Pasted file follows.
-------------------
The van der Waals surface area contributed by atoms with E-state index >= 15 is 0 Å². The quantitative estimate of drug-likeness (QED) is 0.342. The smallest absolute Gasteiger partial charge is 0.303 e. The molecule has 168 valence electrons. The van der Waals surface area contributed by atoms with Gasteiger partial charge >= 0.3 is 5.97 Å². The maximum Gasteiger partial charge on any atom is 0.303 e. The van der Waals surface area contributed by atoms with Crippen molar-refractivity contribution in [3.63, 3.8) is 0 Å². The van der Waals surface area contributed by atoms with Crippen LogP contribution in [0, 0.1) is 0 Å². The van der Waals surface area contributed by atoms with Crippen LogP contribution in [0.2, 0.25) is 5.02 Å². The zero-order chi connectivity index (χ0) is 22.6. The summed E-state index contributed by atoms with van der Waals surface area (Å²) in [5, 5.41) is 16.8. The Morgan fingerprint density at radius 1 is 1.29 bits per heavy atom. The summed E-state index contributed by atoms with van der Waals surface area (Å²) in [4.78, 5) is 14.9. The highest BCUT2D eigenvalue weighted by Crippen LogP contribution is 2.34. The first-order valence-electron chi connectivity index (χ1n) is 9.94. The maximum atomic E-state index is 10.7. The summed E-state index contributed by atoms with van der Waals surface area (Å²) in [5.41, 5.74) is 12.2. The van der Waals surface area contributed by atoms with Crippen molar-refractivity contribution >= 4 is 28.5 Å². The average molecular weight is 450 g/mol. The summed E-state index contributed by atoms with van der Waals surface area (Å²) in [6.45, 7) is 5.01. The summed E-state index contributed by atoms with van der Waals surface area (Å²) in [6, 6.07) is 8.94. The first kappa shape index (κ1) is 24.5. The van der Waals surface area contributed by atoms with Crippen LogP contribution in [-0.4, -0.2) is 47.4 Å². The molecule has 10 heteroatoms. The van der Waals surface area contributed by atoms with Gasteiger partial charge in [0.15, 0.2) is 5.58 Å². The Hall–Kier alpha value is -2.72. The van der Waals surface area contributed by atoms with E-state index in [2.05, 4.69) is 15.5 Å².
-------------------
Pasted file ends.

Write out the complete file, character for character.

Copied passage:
The van der Waals surface area contributed by atoms with E-state index >= 15 is 0 Å². The quantitative estimate of drug-likeness (QED) is 0.342. The smallest absolute Gasteiger partial charge is 0.303 e. The molecule has 168 valence electrons. The van der Waals surface area contributed by atoms with Gasteiger partial charge >= 0.3 is 5.97 Å². The maximum Gasteiger partial charge on any atom is 0.303 e. The van der Waals surface area contributed by atoms with Crippen molar-refractivity contribution in [3.63, 3.8) is 0 Å². The van der Waals surface area contributed by atoms with Crippen LogP contribution in [0, 0.1) is 0 Å². The van der Waals surface area contributed by atoms with Crippen LogP contribution in [0.2, 0.25) is 5.02 Å². The zero-order chi connectivity index (χ0) is 22.6. The summed E-state index contributed by atoms with van der Waals surface area (Å²) in [5, 5.41) is 16.8. The Morgan fingerprint density at radius 1 is 1.29 bits per heavy atom. The summed E-state index contributed by atoms with van der Waals surface area (Å²) in [4.78, 5) is 14.9. The highest BCUT2D eigenvalue weighted by Crippen LogP contribution is 2.34. The first-order valence-electron chi connectivity index (χ1n) is 9.94. The maximum atomic E-state index is 10.7. The summed E-state index contributed by atoms with van der Waals surface area (Å²) in [5.41, 5.74) is 12.2. The van der Waals surface area contributed by atoms with Crippen molar-refractivity contribution >= 4 is 28.5 Å². The average molecular weight is 450 g/mol. The summed E-state index contributed by atoms with van der Waals surface area (Å²) in [6.45, 7) is 5.01. The summed E-state index contributed by atoms with van der Waals surface area (Å²) in [6, 6.07) is 8.94. The first kappa shape index (κ1) is 24.5. The van der Waals surface area contributed by atoms with Crippen LogP contribution in [-0.4, -0.2) is 47.4 Å². The molecule has 10 heteroatoms. The van der Waals surface area contributed by atoms with Gasteiger partial charge in [0.15, 0.2) is 5.58 Å². The Hall–Kier alpha value is -2.72. The van der Waals surface area contributed by atoms with E-state index in [2.05, 4.69) is 15.5 Å².